Christian would love this...
Following on from walking in Lewes, with naturalist Steve Homewood (who learnt how to interact with Nature from his grandad, who'd lived in the Congo jungle with pygmies for nearly three years - it's a great story), I started to see animals in a different light. Steve had told me (succinctly):
‘Noise shouldn’t come from you, it should come to you.’
‘Don’t just hear things… really listen.'
‘Don’t just look at things… see them and understand what’s going on.’
This was really immersing yourself in Nature's activities - using your senses to work out what was going on. Animals were something to study. To lose yourself in their world.
A few days later I go on a walk with School of the Wild (an 'experimental nature school' based in Brighton) to connect with Nature, again, but with a different focus. The workshop, 'Becoming Animal', is led by Alistair Duncan who (the blurb says) has a 'keen interest in our psychological and sensory connection to the land'. His aim is to get our group to "drop out of neo-cortex thinking and reconnect with what the body does instinctively" - in short, tapping into what our mammalian body is capable of sensing. We would be experiencing this in woodland within Stanmer Park, just outside of Brighton (pictures below show our progress from the village of Stanmer to the woodland).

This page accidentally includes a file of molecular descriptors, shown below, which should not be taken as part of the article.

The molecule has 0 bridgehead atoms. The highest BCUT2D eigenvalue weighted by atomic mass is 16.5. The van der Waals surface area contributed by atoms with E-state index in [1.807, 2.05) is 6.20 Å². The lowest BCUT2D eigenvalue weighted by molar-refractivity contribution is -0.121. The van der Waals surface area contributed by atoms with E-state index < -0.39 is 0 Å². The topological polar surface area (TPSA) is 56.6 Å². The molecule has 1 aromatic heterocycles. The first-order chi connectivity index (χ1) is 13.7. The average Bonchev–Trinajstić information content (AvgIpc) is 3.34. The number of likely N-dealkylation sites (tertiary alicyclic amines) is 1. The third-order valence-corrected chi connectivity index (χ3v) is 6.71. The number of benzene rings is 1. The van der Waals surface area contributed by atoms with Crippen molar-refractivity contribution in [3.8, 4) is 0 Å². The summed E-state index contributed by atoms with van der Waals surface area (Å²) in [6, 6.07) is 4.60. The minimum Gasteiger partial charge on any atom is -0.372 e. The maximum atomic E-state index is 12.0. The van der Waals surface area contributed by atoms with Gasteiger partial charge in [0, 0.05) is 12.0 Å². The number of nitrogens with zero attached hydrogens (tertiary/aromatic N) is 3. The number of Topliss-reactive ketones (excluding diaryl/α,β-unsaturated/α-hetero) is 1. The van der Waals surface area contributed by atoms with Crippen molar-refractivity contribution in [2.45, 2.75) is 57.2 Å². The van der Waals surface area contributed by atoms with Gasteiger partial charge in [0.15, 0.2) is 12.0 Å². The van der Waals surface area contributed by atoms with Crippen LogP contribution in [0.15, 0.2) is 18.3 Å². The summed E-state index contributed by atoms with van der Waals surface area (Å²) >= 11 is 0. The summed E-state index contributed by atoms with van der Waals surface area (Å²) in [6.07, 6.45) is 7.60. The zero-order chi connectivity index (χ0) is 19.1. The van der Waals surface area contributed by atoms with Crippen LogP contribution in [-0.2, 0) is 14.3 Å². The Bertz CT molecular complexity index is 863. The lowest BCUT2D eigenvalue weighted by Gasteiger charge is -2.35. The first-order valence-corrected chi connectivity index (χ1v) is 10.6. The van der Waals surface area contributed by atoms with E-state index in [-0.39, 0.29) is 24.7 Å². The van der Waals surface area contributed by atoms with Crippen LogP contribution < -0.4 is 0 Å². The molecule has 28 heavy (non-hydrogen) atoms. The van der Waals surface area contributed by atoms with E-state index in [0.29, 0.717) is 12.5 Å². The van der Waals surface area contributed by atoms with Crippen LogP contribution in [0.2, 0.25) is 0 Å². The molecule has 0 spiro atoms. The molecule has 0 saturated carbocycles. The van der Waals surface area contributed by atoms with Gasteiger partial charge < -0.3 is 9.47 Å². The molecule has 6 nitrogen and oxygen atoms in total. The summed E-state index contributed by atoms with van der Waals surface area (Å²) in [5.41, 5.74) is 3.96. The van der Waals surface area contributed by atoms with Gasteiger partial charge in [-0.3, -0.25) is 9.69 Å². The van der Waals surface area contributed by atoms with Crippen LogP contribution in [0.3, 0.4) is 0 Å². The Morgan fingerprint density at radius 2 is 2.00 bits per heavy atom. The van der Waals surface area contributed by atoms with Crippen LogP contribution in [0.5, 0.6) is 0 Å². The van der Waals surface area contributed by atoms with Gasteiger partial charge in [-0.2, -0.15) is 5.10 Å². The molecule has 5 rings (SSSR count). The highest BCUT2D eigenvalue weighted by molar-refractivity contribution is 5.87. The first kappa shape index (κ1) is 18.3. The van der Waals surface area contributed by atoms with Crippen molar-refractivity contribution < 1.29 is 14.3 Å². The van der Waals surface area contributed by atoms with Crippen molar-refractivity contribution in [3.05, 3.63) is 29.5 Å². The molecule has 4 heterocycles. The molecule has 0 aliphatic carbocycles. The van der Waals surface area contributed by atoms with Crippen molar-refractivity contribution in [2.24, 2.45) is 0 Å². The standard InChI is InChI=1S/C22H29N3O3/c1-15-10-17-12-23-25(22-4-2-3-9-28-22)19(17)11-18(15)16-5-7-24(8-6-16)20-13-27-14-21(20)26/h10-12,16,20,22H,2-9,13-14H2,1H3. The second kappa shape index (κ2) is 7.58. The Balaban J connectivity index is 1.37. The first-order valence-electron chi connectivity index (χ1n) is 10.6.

So, rather than observing an animal as a naturalist would, I was to become an animal. "Why do you want to do that?" asked my husband, who was to be on child-wrangling duty while I went and played in the woods. Well, I'd been given a book by my dad - Being A Beast by Charles Foster - and it was intriguing. In the 'Earth' section (woods), Charles takes his 8-yr old son, Tom, off into the Welsh woods on a hill-side to 'become' a badger for the summer. They live in an underground sett, adapt their body clocks to nocturnal snufflings, eat earthworms ('tastes of slime and the land'), crawl along tracks in the woods and doze in the sunshine.
We obviously weren't going to those extremes in the three/four hours allotted to 'Becoming Animal', but I wanted to see what I'd experience.
As we enter the woodland, Alistair reminds us that we are now walking into an existing community, a home: we should ‘dial down’ to connect into that environment and be aware of the sacredness of the magical woodland - be at one with it.
This sets the mood nicely, as the group stops chattering and we take time to look about us and open up our senses to the existence of life outside of us. Walking through a grove of sycamores (see below), you can hear them whisper gently.
Now ‘dialled down’, we can start on the process of becoming more ‘sense-aware’ which involves moving, seeing and hearing in a more instinctive way. Once settled into the beech woods (see below), Alistair takes us through some visualisation and breathing exercises to bring us to a ‘basal state’ to ground us, reducing our stress/emotions (I won’t reveal everything - go on the workshop!). At this point, my head feels very light, spaced-out, while my body is heavy and rooted to the damp, beech-tree mulch beneath our feet.
Then come the ‘tuning in’ exercises: